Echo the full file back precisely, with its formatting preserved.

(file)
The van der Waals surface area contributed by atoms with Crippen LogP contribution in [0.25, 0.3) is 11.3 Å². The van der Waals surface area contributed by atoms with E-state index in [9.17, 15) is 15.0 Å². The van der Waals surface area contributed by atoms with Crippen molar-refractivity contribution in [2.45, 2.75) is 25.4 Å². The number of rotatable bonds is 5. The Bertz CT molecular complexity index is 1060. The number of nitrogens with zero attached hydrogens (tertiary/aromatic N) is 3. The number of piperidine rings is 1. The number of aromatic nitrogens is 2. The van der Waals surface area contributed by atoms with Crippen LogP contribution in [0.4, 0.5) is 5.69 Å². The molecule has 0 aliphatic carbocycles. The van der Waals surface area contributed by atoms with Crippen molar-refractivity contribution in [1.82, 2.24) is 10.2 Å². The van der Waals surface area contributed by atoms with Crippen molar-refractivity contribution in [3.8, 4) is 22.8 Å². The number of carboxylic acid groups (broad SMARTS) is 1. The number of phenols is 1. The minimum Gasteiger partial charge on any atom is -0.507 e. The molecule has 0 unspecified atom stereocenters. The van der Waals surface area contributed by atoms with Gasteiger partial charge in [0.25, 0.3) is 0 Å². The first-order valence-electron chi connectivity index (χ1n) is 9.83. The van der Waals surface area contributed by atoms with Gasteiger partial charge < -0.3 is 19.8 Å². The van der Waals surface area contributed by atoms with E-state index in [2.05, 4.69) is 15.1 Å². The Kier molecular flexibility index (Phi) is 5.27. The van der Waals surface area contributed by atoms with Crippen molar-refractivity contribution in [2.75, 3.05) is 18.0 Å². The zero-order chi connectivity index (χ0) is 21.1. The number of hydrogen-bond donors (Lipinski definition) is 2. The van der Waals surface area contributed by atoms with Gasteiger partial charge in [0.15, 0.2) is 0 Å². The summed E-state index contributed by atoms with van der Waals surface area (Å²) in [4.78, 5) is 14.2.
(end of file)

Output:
The van der Waals surface area contributed by atoms with Crippen LogP contribution in [0.25, 0.3) is 11.3 Å². The van der Waals surface area contributed by atoms with E-state index in [9.17, 15) is 15.0 Å². The van der Waals surface area contributed by atoms with Crippen molar-refractivity contribution in [2.45, 2.75) is 25.4 Å². The number of rotatable bonds is 5. The Bertz CT molecular complexity index is 1060. The number of nitrogens with zero attached hydrogens (tertiary/aromatic N) is 3. The number of piperidine rings is 1. The number of aromatic nitrogens is 2. The van der Waals surface area contributed by atoms with Crippen LogP contribution in [0.4, 0.5) is 5.69 Å². The molecule has 0 aliphatic carbocycles. The van der Waals surface area contributed by atoms with Crippen molar-refractivity contribution in [1.82, 2.24) is 10.2 Å². The van der Waals surface area contributed by atoms with Crippen molar-refractivity contribution in [3.8, 4) is 22.8 Å². The number of carboxylic acid groups (broad SMARTS) is 1. The number of phenols is 1. The minimum Gasteiger partial charge on any atom is -0.507 e. The molecule has 0 unspecified atom stereocenters. The van der Waals surface area contributed by atoms with Gasteiger partial charge in [0.25, 0.3) is 0 Å². The first-order valence-electron chi connectivity index (χ1n) is 9.83. The van der Waals surface area contributed by atoms with Gasteiger partial charge < -0.3 is 19.8 Å². The van der Waals surface area contributed by atoms with E-state index in [2.05, 4.69) is 15.1 Å². The Kier molecular flexibility index (Phi) is 5.27. The van der Waals surface area contributed by atoms with Crippen molar-refractivity contribution in [2.75, 3.05) is 18.0 Å². The zero-order chi connectivity index (χ0) is 21.1. The number of hydrogen-bond donors (Lipinski definition) is 2. The van der Waals surface area contributed by atoms with Gasteiger partial charge in [0.15, 0.2) is 0 Å². The summed E-state index contributed by atoms with van der Waals surface area (Å²) in [4.78, 5) is 14.2.